A first cut at some in the weeds issues. First, one should remember that in a case challenging state taxes in this context, the burden is heavily on the taxpayer. This might turn out to be very important.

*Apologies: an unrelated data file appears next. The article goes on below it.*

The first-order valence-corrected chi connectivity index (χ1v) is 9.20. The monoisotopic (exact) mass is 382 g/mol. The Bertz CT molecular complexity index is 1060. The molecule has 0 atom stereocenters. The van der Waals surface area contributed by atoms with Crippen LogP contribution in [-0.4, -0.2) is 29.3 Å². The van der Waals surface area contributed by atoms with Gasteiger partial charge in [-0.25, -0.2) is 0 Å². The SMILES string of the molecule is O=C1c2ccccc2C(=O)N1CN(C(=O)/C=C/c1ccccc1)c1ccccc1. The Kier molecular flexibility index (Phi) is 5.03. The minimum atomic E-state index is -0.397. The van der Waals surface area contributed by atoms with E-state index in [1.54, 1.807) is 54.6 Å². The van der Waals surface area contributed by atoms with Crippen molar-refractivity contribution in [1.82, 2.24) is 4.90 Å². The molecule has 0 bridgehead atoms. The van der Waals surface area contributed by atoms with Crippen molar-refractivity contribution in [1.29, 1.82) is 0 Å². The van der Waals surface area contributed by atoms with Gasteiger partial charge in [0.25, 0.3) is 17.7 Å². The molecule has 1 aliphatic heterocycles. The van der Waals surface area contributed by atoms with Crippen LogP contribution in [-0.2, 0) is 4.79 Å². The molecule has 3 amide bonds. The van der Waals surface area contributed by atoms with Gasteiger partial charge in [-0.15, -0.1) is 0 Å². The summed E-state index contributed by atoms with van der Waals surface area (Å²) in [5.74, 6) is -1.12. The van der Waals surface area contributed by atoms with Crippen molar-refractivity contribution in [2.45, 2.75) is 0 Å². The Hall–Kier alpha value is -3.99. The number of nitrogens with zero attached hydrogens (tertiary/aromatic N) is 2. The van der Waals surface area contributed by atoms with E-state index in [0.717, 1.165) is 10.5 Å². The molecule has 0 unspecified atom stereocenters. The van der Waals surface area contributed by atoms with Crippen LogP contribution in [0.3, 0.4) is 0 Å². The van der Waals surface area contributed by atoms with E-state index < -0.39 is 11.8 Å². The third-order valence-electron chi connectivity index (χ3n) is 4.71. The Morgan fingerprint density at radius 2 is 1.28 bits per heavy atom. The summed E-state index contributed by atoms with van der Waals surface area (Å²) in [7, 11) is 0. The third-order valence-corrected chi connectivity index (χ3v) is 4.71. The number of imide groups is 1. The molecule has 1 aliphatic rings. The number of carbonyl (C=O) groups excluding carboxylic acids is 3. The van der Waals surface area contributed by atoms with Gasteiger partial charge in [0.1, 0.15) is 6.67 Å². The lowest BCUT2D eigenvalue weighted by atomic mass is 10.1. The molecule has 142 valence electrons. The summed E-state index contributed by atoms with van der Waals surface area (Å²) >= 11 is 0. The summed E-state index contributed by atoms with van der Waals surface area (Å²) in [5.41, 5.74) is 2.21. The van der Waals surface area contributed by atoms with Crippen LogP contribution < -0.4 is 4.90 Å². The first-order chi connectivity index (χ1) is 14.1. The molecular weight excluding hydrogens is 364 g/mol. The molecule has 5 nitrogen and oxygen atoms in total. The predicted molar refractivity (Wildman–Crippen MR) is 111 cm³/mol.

Second, one might wonder if states really can change their tax systems to reach this income. Interconnected corporations often dividend income to one another and, when they do, the receiving corporation is often entitled to a “dividends received deduction” on the theory that the corporation sending the income has already been subject to tax. One might think the situation is different when the dividend is coming from abroad, and the matter is tricky, but in at least most cases the Supreme Court has held that domestic and foreign dividends must get similar treatment. Thus, if this repatriation is just a big dividend, then states probably cannot subject it to a special rate. But, unlike in 2004, the deemed repatriation is not categorized by the federal law as a “dividend.” Rather, the deemed repatriation is another type of income that multinational corporations can create — “Subpart F Income.” Don’t ask what that is, but do note that it is not a dividend. Many — perhaps most (feel free to email me with information on this)— states do not tax Subpart F income either, as is the case in NY, but the states could and without violating the equal treatment of dividends rule. For a model of what this could look like, look no farther than California’s special rule for the taxation of Subpart F income. (See in particular Cal. Rev. and Tax Code Sec. 25110(a)(2)(A)(ii)). Yes, this is obscure stuff. At least one analysis by a consultant to the California Senate Committee on Governance and Finance seems to agree with my take. This is the analysis of SB-337 (Bates)). California’s approach is still far from optimal, but it seems to be the very least that states should do.